What's driving up prices isn't necessarily what you would expect. "The bulk of the cost of is in the glasses, not the television," Merson says.
"I think there is a huge consumer objection, 'You mean I buy this TV and then I have to spend $600 on four pairs of glasses?'" he says. "The glasses will come down in price as they hit an economy of scale. They are going to be dropping significantly next year when they get into the millions in sales."
For those still intent on treating 3-D glasses as a luxury item, Merson says manufacturers are already working on specialized pairs with designer frames and even prescription lenses.
Still watching movies on "boring" old DVDs. Good for you. You've saved a bundle by not being an early adopter of Blu-ray technology.
To start with, you may have dodged the bullet of unwisely buying an HD DVD. In the battle between Sony and
to establish a home entertainment standard, Sony and its Blu-ray technology won out. HD TV is now relegated to the scrap heap of history, nestled beside Betamax players.
When they first hit the market, Sony's Blu-ray players sported a retail price of nearly $800, slightly less than what DVD players initially commanded in 1997 (those players fell in price by about half the following year).
According to published data by
, within a year Blu-ray players dropped to about $450, on down to just over $200 in their third year on shelves. This month, Black Friday shoppers could net the average player for under $70 or a feature-loaded one (with streaming capability, a technology unheard of in those earlier, more expensive models) for under $150.
To loosely paraphrase Moore's Law, attributed to
co-founder Gordon E. Moore: Computing power doubles almost every two years (and becomes cheaper as it does so).
Given that computers, desktop and portable alike, have been around for decades, that translates into a whole lot of extra power for far less cash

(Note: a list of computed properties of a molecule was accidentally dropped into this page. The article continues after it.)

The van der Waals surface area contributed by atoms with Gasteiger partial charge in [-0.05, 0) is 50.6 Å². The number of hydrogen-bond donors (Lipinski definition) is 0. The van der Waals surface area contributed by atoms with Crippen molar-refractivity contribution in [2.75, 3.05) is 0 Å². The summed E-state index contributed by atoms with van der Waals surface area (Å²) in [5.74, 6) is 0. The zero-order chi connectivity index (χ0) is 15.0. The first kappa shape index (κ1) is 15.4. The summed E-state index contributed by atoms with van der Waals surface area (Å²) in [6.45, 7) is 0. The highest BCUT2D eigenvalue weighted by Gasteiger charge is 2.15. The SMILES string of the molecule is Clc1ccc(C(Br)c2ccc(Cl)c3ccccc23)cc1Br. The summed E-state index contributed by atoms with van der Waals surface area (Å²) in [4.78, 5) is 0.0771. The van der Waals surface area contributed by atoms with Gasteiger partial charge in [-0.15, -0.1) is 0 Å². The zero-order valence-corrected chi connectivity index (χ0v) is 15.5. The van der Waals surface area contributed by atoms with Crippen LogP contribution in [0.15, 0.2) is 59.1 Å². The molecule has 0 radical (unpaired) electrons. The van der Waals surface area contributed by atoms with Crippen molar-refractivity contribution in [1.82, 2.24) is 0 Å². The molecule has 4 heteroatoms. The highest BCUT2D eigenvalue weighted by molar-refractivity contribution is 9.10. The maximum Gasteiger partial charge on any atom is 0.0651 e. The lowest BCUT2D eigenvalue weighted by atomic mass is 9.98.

Portable computing has never been a luxury for many, merely a crucial need they never knew they needed until the technology hit shelves. Putting off the purchase was easier said than done over the years. But if you were able to hold out, even for the past few years, the cost savings would have added up tremendously.
Today, the average consumer can find a perfectly suitable
Windows- or Linux-powered laptop in the $500 range. Those opting for reduced form factor and CPU power can find netbook deals for under $250.
It might have been hard to imagine such prices back in 1998 when consumers cheered the first laptops to drop below the $2,000 mark (just a year earlier $3,000 to $3,500 was ballpark).
Back in 1995, the price points were even more remarkable by today's standards. An Apple PowerBook 190cs (with a mere 10.4" display) retailed for $2,200; the more "professional" Powerbook 5300cd commanded a king's ransom of $6,000. By comparison, the new MacBook Air, a lightweight laptop with a flash hard drive, starts at about $1,000.
Recall, if you will, the first iPod, released in late 2001. Your $400 netted a mere 5 gigabytes of storage for your music collection.
Fast-forward a year and the price dropped by $100. The leftover money could go to as much as 20 gigabytes of capacity.
Today, for the same price, you can buy an iPod Touch with 32 gigs, a built-in Web browser, email capability, access to thousands of "apps," a built-in camera, video conferencing, a movie player and an e-book reader. Oh yeah, and it plays music.
If you have been holding out on buying a video game system until this year, you may have saved enough to buy a copy or two of
Call of Duty: Black Ops
Earlier this year, Xbox consoles had $50 knocked off their sticker price. Last year, Wii systems were marked down $50 and there was a $100 price cut on Sony's PS3 systems.
Is it worth waiting to see if prices drop further? Because the console itself is a loss leader -- true profits come from the sale of the games -- it is unlikely to see prices drop very far on an Xbox, Wii or Playstation. Instead, be prepared to drool over new accessories, such as the $150 Xbox Kinect motion sensor or the PS3's Wii-like Move wand.
As for the games, if you can resist the siren call of first-person shooters, waiting a year can cut the price of a game by 50% or more. The popular
, once retailing for $60, can be found on sale for $35 at many retailers.
There may also be a push to drive down the high cost of new games with some industry leaders, among them Brian Farrell, CEO of
, a developer and publisher of interactive games, advocating a $40 standard.
-- Written by Joe Mont in Boston.